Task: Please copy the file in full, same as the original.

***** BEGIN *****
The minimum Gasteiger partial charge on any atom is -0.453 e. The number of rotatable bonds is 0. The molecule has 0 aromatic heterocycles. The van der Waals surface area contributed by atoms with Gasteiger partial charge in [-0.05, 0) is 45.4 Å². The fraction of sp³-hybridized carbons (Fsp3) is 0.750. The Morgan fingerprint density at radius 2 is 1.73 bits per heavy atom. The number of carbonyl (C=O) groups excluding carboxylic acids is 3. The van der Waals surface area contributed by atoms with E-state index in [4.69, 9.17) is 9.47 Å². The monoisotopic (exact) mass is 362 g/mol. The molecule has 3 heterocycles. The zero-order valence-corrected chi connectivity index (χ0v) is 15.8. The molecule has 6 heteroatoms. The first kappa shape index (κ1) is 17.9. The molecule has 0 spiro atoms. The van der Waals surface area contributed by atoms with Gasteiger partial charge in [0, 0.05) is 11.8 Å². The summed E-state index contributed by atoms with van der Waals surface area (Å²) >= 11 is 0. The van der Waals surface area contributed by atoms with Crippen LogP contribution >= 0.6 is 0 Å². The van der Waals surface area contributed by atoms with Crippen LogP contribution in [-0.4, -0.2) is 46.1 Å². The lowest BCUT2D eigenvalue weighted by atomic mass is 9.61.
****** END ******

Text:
The minimum Gasteiger partial charge on any atom is -0.453 e. The number of rotatable bonds is 0. The molecule has 0 aromatic heterocycles. The van der Waals surface area contributed by atoms with Gasteiger partial charge in [-0.05, 0) is 45.4 Å². The fraction of sp³-hybridized carbons (Fsp3) is 0.750. The Morgan fingerprint density at radius 2 is 1.73 bits per heavy atom. The number of carbonyl (C=O) groups excluding carboxylic acids is 3. The van der Waals surface area contributed by atoms with E-state index in [4.69, 9.17) is 9.47 Å². The monoisotopic (exact) mass is 362 g/mol. The molecule has 3 heterocycles. The zero-order valence-corrected chi connectivity index (χ0v) is 15.8. The molecule has 6 heteroatoms. The first kappa shape index (κ1) is 17.9. The molecule has 0 spiro atoms. The van der Waals surface area contributed by atoms with Gasteiger partial charge in [0, 0.05) is 11.8 Å². The summed E-state index contributed by atoms with van der Waals surface area (Å²) >= 11 is 0. The van der Waals surface area contributed by atoms with Crippen LogP contribution >= 0.6 is 0 Å². The van der Waals surface area contributed by atoms with Crippen LogP contribution in [-0.4, -0.2) is 46.1 Å². The lowest BCUT2D eigenvalue weighted by atomic mass is 9.61.